Annual average temperatures in the Pantanal, the world’s largest floodplain wetland, could rise by up to 7°C by 2100. Warming on this scale would significantly reduce rainfall in the region, especially during the winter months. These effects of climate change combined would affect evaporation, and the very existence of the Pantanal as we know it would be threatened.
These and other projections using global climate models from the Fifth Assessment Report (AR5) issued in 2014 by the Intergovernmental Panel on Climate Change (IPCC) are part of a chapter on “Climate Change Scenarios in the Pantanal” in the book Dynamics of the Pantanal Wetland in South America.
The chapter’s lead author is José Antonio Marengo Orsini, a hydrologist and meteorologist at the Natural Disaster Surveillance & Early Warning Center (CEMADEN) in Cachoeira Paulista, São Paulo State, Brazil. The research is supported by FAPESP and the National Science & Technology Institute on Climate Change (INCT-MC), which in turn is supported by FAPESP and the National Council for Scientific & Technological Development (CNPq).
The Pantanal has a total area of 140,000 sq. km., 80% of which is in the Brazilian states of Mato Grosso do Sul and Mato Grosso. Its climate is semi-arid, and it would be a sandy thorn forest like the Northeast’s Caatinga if it were not for the enormous annual inflow of water, which makes the Pantanal a vast reservoir that stores the runoff from surrounding uplands.
During the rainy season (November-March), the riverbanks burst, and up to 70% of the floodplain is under water, forming shallow lakes, ponds, marshes, bogs and wooded swamps. Islands of vegetation stranded on higher ground serve as refuges for the abundant wildlife. Large areas remain flooded for between four and eight months every year, with water depths varying from a few centimeters to two meters.
During the dry season (April-September), the waters recede, the rivers return within their banks, and many of the lakes, ponds and marshes dry up. Water courses continue to flow through the basins of the Paraguay and Paraná Rivers toward the Plata and South Atlantic. They leave behind a layer of fertile sediment that boosts the growth of vegetation and pasture.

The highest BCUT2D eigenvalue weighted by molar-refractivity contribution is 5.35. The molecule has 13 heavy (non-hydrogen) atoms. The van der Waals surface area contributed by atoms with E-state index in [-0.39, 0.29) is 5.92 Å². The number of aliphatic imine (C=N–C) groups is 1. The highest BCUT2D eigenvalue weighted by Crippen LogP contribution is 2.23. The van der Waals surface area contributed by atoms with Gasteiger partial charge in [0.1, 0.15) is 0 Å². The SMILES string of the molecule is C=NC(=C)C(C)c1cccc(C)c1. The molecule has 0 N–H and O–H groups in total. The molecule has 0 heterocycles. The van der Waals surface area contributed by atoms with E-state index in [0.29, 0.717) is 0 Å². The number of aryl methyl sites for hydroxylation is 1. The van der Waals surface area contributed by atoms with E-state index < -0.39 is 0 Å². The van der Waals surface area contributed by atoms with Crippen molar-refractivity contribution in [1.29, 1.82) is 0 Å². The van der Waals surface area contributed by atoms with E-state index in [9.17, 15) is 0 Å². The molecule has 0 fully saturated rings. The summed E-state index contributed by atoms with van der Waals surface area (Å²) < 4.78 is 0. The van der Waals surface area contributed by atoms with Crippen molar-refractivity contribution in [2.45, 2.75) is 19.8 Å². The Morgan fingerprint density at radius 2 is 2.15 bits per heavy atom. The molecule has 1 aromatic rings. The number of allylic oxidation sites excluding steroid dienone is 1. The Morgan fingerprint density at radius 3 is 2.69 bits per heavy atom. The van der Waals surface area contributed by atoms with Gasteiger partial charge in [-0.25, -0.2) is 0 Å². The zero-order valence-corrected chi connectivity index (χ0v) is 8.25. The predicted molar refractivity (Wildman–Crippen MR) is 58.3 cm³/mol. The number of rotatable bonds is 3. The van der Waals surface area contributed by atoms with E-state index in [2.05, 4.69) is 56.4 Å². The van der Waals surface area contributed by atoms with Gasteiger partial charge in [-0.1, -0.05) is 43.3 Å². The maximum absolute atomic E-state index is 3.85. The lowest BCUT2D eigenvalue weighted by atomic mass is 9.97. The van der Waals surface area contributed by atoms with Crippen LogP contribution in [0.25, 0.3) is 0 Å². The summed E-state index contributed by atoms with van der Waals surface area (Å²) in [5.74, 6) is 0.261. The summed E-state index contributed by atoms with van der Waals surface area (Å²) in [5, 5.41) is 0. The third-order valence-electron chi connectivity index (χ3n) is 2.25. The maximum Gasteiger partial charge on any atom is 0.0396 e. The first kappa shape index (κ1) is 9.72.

This is the Pantanal today. Annual rainfall levels range between 1,000 and 1,250 mm. Temperatures average 24°C during the year, with highs of approximately 41°C on some days. What do Marengo’s climate projections indicate for the future?
The IPCC’s Fifth Assessment Report projects a rise of 3.7°C-4.8°C in the global average temperature by 2100. When its parameters were used to analyze the Pantanal’s specific climate variables, the results were a shock. By 2040, average temperatures are expected to rise 2°C-3°C. They may rise 4°C-5°C by 2070 and 6°C by 2100.
Although there is a great deal of uncertainty about rainfall projections, the models suggest the amount of rain in the Pantanal could diminish by 30%-40% during the southern hemisphere’s winter.
Higher temperatures combined with less rainfall mean an increase in evaporation in the Pantanal. Depending on the temperature, considerable amounts of impounded water could disappear, reducing the total flooded area and the amount of water in the areas that remain flooded. “A rise of 5°C-6°C in the average temperature would cause a water deficiency, which would affect biodiversity and the human population,” Marengo said.
The consequences could be drastic for fauna and flora alike. Plant species that cannot adapt to reduced levels of humidity may disappear or migrate to other regions. Different plant species that prefer a drier climate would germinate in their place.
These changes in vegetation would directly affect the populations of invertebrates and herbivorous vertebrates – capybaras, tapirs and ranch cattle – in a chain reaction involving every niche in the food chain up to the top-tier predators, such as felines, alligators and birds of prey.
Marengo stressed that uncertainty about climate change is still an issue, especially with respect to rainfall. Even so, there can be no doubt that global temperatures are rising and that the Pantanal will not escape the effects.
Because the floodplain wetland making up the Pantanal is located in the heart of South America and hence far away from maritime influences that could help temper its climate, the rise in temperatures will tend to be more dramatic in the Pantanal. “The warmest day of the year could be as much as 10°C hotter than today,” Marengo said.
If the current temperatures in the Pantanal easily surpass 40°C on the warmest summer days, we can expect highs of approximately 50°C or more – desert temperatures. Most plants can tolerate such heat for a short time. Very short.
The article “Climate Change Scenarios in the Pantanal” by Jose A. Marengo et al., published in Dynamics of the Pantanal Wetland in South America by Springer International Publishing in Switzerland (doi: 10.1007/698_2015_357), can be read at http://link.springer.com/chapter/10.1007/698_2015_357.